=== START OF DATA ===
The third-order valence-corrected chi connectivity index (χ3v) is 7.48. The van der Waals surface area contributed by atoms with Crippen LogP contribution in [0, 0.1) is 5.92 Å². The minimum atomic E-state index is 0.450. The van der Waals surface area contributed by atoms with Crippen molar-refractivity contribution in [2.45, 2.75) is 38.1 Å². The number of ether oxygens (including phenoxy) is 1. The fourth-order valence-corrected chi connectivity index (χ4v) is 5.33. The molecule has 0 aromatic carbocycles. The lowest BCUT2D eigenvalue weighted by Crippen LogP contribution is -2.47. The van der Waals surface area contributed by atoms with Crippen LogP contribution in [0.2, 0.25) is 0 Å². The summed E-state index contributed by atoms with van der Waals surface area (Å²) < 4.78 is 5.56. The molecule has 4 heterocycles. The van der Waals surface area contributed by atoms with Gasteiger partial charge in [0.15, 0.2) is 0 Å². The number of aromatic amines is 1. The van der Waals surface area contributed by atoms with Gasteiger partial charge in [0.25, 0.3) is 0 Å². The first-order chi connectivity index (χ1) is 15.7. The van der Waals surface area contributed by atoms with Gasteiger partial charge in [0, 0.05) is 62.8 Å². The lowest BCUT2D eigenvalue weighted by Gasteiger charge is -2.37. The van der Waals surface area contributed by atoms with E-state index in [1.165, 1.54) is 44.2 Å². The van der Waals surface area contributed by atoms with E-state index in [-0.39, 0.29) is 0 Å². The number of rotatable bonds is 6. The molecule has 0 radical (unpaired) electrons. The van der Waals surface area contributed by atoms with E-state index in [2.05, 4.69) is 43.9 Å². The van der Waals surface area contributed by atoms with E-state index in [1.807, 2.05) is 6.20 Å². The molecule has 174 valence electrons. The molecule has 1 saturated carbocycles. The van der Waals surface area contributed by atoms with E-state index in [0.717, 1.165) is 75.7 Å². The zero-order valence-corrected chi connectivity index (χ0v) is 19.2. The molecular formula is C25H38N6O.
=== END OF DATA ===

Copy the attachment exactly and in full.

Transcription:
The third-order valence-corrected chi connectivity index (χ3v) is 7.48. The van der Waals surface area contributed by atoms with Crippen LogP contribution in [0, 0.1) is 5.92 Å². The minimum atomic E-state index is 0.450. The van der Waals surface area contributed by atoms with Crippen molar-refractivity contribution in [2.45, 2.75) is 38.1 Å². The number of ether oxygens (including phenoxy) is 1. The fourth-order valence-corrected chi connectivity index (χ4v) is 5.33. The molecule has 0 aromatic carbocycles. The lowest BCUT2D eigenvalue weighted by Crippen LogP contribution is -2.47. The van der Waals surface area contributed by atoms with Crippen LogP contribution in [0.2, 0.25) is 0 Å². The summed E-state index contributed by atoms with van der Waals surface area (Å²) < 4.78 is 5.56. The molecule has 4 heterocycles. The van der Waals surface area contributed by atoms with Gasteiger partial charge in [0.15, 0.2) is 0 Å². The number of aromatic amines is 1. The van der Waals surface area contributed by atoms with Gasteiger partial charge in [0.25, 0.3) is 0 Å². The first-order chi connectivity index (χ1) is 15.7. The van der Waals surface area contributed by atoms with Gasteiger partial charge in [0, 0.05) is 62.8 Å². The lowest BCUT2D eigenvalue weighted by Gasteiger charge is -2.37. The van der Waals surface area contributed by atoms with E-state index in [1.165, 1.54) is 44.2 Å². The van der Waals surface area contributed by atoms with E-state index in [-0.39, 0.29) is 0 Å². The number of rotatable bonds is 6. The molecule has 0 radical (unpaired) electrons. The van der Waals surface area contributed by atoms with E-state index in [2.05, 4.69) is 43.9 Å². The van der Waals surface area contributed by atoms with E-state index in [1.807, 2.05) is 6.20 Å². The molecule has 174 valence electrons. The molecule has 1 saturated carbocycles. The van der Waals surface area contributed by atoms with E-state index in [0.717, 1.165) is 75.7 Å². The zero-order valence-corrected chi connectivity index (χ0v) is 19.2. The molecular formula is C25H38N6O.